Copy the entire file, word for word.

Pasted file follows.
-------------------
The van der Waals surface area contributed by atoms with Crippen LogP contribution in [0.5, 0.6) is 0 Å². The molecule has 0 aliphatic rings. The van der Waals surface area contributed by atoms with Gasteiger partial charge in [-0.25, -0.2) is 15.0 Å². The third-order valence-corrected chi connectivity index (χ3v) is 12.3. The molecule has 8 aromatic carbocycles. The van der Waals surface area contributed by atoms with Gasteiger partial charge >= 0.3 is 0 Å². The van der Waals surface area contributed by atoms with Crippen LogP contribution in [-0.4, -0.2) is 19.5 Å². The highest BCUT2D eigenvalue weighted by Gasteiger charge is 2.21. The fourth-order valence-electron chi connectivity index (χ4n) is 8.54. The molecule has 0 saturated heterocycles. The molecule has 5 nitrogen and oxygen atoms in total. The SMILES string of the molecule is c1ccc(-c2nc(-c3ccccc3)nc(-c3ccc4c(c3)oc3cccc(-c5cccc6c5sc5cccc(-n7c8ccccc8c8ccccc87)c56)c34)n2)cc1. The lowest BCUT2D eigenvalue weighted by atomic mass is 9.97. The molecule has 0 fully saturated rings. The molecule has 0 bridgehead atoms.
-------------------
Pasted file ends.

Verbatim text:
The van der Waals surface area contributed by atoms with Crippen LogP contribution in [0.5, 0.6) is 0 Å². The molecule has 0 aliphatic rings. The van der Waals surface area contributed by atoms with Gasteiger partial charge in [-0.25, -0.2) is 15.0 Å². The third-order valence-corrected chi connectivity index (χ3v) is 12.3. The molecule has 8 aromatic carbocycles. The van der Waals surface area contributed by atoms with Gasteiger partial charge >= 0.3 is 0 Å². The van der Waals surface area contributed by atoms with Crippen LogP contribution in [-0.4, -0.2) is 19.5 Å². The highest BCUT2D eigenvalue weighted by Gasteiger charge is 2.21. The fourth-order valence-electron chi connectivity index (χ4n) is 8.54. The molecule has 0 saturated heterocycles. The molecule has 5 nitrogen and oxygen atoms in total. The SMILES string of the molecule is c1ccc(-c2nc(-c3ccccc3)nc(-c3ccc4c(c3)oc3cccc(-c5cccc6c5sc5cccc(-n7c8ccccc8c8ccccc87)c56)c34)n2)cc1. The lowest BCUT2D eigenvalue weighted by atomic mass is 9.97. The molecule has 0 fully saturated rings. The molecule has 0 bridgehead atoms.